Monday, January 2, 2017


Pyrrhuloxia, Lake Arrowhead SP, 12/23/2016
Photo courtesy of Debra Halter
There are few things more exciting to a birder than adding a life bird to their list. I had a chance to do that this past week.

Debra Halter and June McKee were birding at Lake Arrowhead SP and saw this pyrruhloxia. It looks much like a female cardinal, but it is more of a grayish color and is dark gray/black around the beak and eyes. Debra kindly posted her photo to the North Texas Bird and Wildlife Club Facebook page, with a good description of where they saw the bird.

It was late in the day when I saw the post, so I decided I would give it a try to find the bird the next day. I had an previous opportunity to get this bird when I was showing a group of birders from Houston around the area, and we were at Copper Breaks State Park a few years ago. Several of them saw the pyrruhloxia--I did not. I heard it, but I don't count a first-time bird unless I see it well enough to be able to identify it.

I told my husband I was going out to try to find a lifer. The last time he went with me was a couple of years ago when he went with me on New Year's Eve (when we didn't find) and New Year's Day (when we did find) a whooping crane that had been sighted out around Electra. He didn't know about a lifer, and he didn't think people would actually spend time out beating the bushes for one--until he saw how many people were out trying to get a glimpse of the whooping crane.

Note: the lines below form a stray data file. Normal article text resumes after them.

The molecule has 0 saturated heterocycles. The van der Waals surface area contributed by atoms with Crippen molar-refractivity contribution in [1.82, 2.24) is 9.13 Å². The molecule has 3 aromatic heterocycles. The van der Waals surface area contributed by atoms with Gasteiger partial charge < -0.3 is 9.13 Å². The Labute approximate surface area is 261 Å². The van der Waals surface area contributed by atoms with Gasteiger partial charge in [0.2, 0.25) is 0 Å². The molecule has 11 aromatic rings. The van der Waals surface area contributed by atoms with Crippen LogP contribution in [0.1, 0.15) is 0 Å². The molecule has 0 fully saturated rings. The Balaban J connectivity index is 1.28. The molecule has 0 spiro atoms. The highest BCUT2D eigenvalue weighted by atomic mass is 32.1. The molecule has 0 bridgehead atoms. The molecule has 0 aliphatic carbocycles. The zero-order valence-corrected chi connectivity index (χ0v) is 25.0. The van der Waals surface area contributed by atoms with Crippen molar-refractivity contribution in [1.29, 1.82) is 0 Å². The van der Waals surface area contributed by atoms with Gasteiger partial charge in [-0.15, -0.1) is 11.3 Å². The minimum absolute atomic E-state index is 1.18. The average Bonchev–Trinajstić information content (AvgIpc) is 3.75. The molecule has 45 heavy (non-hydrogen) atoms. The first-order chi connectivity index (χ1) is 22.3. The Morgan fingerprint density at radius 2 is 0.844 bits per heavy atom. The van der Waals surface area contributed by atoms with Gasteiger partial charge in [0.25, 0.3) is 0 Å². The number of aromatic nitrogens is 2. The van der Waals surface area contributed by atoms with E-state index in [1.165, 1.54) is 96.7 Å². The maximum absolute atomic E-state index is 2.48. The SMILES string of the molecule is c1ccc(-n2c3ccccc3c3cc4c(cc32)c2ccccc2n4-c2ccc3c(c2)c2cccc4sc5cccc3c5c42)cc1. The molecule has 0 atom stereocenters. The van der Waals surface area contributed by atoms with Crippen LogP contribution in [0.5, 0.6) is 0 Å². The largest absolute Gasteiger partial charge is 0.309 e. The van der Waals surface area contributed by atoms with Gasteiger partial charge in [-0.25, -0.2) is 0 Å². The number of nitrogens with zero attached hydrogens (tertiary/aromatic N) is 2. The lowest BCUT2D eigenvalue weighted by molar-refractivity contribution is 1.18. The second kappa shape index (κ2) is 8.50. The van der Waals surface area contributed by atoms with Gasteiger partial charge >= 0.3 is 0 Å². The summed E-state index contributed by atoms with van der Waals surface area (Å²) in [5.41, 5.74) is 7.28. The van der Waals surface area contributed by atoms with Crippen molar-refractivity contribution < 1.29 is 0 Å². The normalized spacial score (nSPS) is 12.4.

Even though this bird wasn't in an isolated area, he decided he would go with me, so Christmas Eve found us at Lake Arrowhead State Park, trying to find this bird. Birds will often stay in one area for awhile, if they find the type of habitat they like. We walked all through the general area Debra had described, with no luck. I finally spied what I thought would be perfect habitat for this bird and decided to give it a thorough look. And, there it was! My husband didn't see it, but he was on the opposite side of the area. I got a good look, but couldn't find it again for him. He's not a birder, so he wasn't heartbroken. But it would have been nice for him to see it too. Overall, it took us about 45 minutes to find the bird, so not bad at all. We did see a few other birds during our walk: eastern phoebe, European starling, Northern mockingbird, American coot, pied-billed grebe, double-crested cormorant, red-winged blackbird, ladder-backed woodpecker, yellow-shafted northern flicker, ruby-crowned kinglet, northern cardinal, Cooper's hawk, northern harrier, black vukture. Not bad for 45 minutes.

Good birding!

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